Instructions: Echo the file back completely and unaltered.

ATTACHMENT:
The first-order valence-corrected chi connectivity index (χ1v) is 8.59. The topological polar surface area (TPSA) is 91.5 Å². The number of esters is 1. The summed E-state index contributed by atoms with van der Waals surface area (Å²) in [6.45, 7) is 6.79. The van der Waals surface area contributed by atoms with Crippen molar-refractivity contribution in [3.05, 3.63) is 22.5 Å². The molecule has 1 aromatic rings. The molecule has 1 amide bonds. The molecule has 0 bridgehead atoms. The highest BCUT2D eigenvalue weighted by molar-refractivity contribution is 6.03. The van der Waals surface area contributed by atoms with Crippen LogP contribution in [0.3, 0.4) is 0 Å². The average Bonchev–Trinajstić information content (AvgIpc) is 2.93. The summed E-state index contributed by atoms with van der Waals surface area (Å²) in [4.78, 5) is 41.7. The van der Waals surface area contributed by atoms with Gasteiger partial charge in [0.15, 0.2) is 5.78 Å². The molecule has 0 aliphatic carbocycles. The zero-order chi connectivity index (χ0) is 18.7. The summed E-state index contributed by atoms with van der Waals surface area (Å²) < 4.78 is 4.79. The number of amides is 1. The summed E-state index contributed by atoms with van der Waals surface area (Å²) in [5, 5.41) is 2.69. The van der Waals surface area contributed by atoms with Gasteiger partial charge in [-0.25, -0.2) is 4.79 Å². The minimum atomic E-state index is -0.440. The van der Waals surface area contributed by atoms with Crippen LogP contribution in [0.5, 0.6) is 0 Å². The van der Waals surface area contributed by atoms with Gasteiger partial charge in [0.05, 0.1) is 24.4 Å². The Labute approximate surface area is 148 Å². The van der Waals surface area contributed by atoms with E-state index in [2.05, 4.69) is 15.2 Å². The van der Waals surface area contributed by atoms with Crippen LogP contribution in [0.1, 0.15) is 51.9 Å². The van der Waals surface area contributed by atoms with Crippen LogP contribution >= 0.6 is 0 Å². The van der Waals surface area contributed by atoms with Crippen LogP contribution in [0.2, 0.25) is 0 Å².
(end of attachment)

The first-order valence-corrected chi connectivity index (χ1v) is 8.59. The topological polar surface area (TPSA) is 91.5 Å². The number of esters is 1. The summed E-state index contributed by atoms with van der Waals surface area (Å²) in [6.45, 7) is 6.79. The van der Waals surface area contributed by atoms with Crippen molar-refractivity contribution in [3.05, 3.63) is 22.5 Å². The molecule has 1 aromatic rings. The molecule has 1 amide bonds. The molecule has 0 bridgehead atoms. The highest BCUT2D eigenvalue weighted by molar-refractivity contribution is 6.03. The van der Waals surface area contributed by atoms with Crippen LogP contribution in [0.3, 0.4) is 0 Å². The average Bonchev–Trinajstić information content (AvgIpc) is 2.93. The summed E-state index contributed by atoms with van der Waals surface area (Å²) in [4.78, 5) is 41.7. The van der Waals surface area contributed by atoms with Gasteiger partial charge in [0.15, 0.2) is 5.78 Å². The molecule has 0 aliphatic carbocycles. The zero-order chi connectivity index (χ0) is 18.7. The summed E-state index contributed by atoms with van der Waals surface area (Å²) < 4.78 is 4.79. The number of amides is 1. The summed E-state index contributed by atoms with van der Waals surface area (Å²) in [5, 5.41) is 2.69. The van der Waals surface area contributed by atoms with Gasteiger partial charge in [-0.25, -0.2) is 4.79 Å². The minimum atomic E-state index is -0.440. The van der Waals surface area contributed by atoms with Crippen LogP contribution in [0.5, 0.6) is 0 Å². The van der Waals surface area contributed by atoms with Gasteiger partial charge in [0.05, 0.1) is 24.4 Å². The Labute approximate surface area is 148 Å². The van der Waals surface area contributed by atoms with E-state index in [2.05, 4.69) is 15.2 Å². The van der Waals surface area contributed by atoms with Crippen LogP contribution in [0.1, 0.15) is 51.9 Å². The van der Waals surface area contributed by atoms with Crippen LogP contribution >= 0.6 is 0 Å². The van der Waals surface area contributed by atoms with Crippen LogP contribution in [0.2, 0.25) is 0 Å².